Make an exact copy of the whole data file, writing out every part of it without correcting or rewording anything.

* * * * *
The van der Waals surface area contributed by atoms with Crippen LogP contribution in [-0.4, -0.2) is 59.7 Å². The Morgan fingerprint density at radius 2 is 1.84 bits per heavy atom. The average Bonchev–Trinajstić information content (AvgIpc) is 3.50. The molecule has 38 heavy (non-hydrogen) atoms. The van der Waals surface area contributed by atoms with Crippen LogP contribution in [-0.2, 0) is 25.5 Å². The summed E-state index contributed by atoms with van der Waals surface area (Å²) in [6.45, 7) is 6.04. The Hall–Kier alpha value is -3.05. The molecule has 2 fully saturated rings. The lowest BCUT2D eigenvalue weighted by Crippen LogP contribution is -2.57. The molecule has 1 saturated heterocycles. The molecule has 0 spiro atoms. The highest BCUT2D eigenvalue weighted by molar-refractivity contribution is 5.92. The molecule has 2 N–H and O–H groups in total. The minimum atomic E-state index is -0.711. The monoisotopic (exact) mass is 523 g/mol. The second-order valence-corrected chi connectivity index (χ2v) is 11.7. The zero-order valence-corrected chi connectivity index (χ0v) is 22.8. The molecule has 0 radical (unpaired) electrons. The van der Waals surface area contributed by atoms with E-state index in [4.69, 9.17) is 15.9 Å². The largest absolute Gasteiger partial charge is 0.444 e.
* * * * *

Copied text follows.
The van der Waals surface area contributed by atoms with Crippen LogP contribution in [-0.4, -0.2) is 59.7 Å². The Morgan fingerprint density at radius 2 is 1.84 bits per heavy atom. The average Bonchev–Trinajstić information content (AvgIpc) is 3.50. The molecule has 38 heavy (non-hydrogen) atoms. The van der Waals surface area contributed by atoms with Crippen LogP contribution in [-0.2, 0) is 25.5 Å². The summed E-state index contributed by atoms with van der Waals surface area (Å²) in [6.45, 7) is 6.04. The Hall–Kier alpha value is -3.05. The molecule has 2 fully saturated rings. The lowest BCUT2D eigenvalue weighted by Crippen LogP contribution is -2.57. The molecule has 1 saturated heterocycles. The molecule has 0 spiro atoms. The highest BCUT2D eigenvalue weighted by molar-refractivity contribution is 5.92. The molecule has 2 N–H and O–H groups in total. The minimum atomic E-state index is -0.711. The monoisotopic (exact) mass is 523 g/mol. The second-order valence-corrected chi connectivity index (χ2v) is 11.7. The zero-order valence-corrected chi connectivity index (χ0v) is 22.8. The molecule has 0 radical (unpaired) electrons. The van der Waals surface area contributed by atoms with E-state index in [4.69, 9.17) is 15.9 Å². The largest absolute Gasteiger partial charge is 0.444 e.